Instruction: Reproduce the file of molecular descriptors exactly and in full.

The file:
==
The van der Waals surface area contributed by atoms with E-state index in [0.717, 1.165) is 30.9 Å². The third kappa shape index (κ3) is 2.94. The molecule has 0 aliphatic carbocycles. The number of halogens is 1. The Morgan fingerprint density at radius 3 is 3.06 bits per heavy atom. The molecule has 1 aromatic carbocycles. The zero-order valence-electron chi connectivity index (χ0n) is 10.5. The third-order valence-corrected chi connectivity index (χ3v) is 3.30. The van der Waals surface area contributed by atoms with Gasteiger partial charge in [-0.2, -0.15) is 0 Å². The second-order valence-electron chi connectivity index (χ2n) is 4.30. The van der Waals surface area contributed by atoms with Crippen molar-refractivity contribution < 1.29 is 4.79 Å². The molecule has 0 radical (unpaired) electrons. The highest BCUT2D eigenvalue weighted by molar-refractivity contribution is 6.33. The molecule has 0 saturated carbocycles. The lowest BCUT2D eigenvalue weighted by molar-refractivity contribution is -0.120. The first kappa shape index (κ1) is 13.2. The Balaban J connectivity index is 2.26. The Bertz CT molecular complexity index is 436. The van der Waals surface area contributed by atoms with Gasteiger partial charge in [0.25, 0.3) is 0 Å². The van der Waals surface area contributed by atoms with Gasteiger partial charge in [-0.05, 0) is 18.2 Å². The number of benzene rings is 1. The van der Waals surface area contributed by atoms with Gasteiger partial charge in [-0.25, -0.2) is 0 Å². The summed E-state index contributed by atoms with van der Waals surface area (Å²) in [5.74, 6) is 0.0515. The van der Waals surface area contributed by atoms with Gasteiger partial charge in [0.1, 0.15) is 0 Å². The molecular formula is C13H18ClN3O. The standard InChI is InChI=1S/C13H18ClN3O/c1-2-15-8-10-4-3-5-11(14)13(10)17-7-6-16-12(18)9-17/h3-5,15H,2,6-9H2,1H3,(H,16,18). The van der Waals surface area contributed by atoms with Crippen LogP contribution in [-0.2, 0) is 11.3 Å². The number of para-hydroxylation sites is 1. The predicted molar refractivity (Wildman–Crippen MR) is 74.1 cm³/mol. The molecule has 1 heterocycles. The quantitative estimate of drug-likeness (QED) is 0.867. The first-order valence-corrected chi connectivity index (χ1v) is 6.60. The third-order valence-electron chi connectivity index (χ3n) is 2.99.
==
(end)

The van der Waals surface area contributed by atoms with E-state index in [0.717, 1.165) is 30.9 Å². The third kappa shape index (κ3) is 2.94. The molecule has 0 aliphatic carbocycles. The number of halogens is 1. The Morgan fingerprint density at radius 3 is 3.06 bits per heavy atom. The molecule has 1 aromatic carbocycles. The zero-order valence-electron chi connectivity index (χ0n) is 10.5. The third-order valence-corrected chi connectivity index (χ3v) is 3.30. The van der Waals surface area contributed by atoms with Gasteiger partial charge in [-0.2, -0.15) is 0 Å². The second-order valence-electron chi connectivity index (χ2n) is 4.30. The van der Waals surface area contributed by atoms with Crippen molar-refractivity contribution < 1.29 is 4.79 Å². The molecule has 0 radical (unpaired) electrons. The highest BCUT2D eigenvalue weighted by molar-refractivity contribution is 6.33. The molecule has 0 saturated carbocycles. The lowest BCUT2D eigenvalue weighted by molar-refractivity contribution is -0.120. The first kappa shape index (κ1) is 13.2. The Balaban J connectivity index is 2.26. The Bertz CT molecular complexity index is 436. The van der Waals surface area contributed by atoms with Gasteiger partial charge in [0.25, 0.3) is 0 Å². The van der Waals surface area contributed by atoms with Gasteiger partial charge in [-0.05, 0) is 18.2 Å². The number of benzene rings is 1. The van der Waals surface area contributed by atoms with Gasteiger partial charge in [-0.25, -0.2) is 0 Å². The summed E-state index contributed by atoms with van der Waals surface area (Å²) in [5.74, 6) is 0.0515. The van der Waals surface area contributed by atoms with Gasteiger partial charge in [0.1, 0.15) is 0 Å². The molecular formula is C13H18ClN3O. The standard InChI is InChI=1S/C13H18ClN3O/c1-2-15-8-10-4-3-5-11(14)13(10)17-7-6-16-12(18)9-17/h3-5,15H,2,6-9H2,1H3,(H,16,18). The van der Waals surface area contributed by atoms with Crippen LogP contribution in [-0.2, 0) is 11.3 Å². The number of para-hydroxylation sites is 1. The predicted molar refractivity (Wildman–Crippen MR) is 74.1 cm³/mol. The molecule has 1 heterocycles. The quantitative estimate of drug-likeness (QED) is 0.867. The first-order valence-corrected chi connectivity index (χ1v) is 6.60. The third-order valence-electron chi connectivity index (χ3n) is 2.99.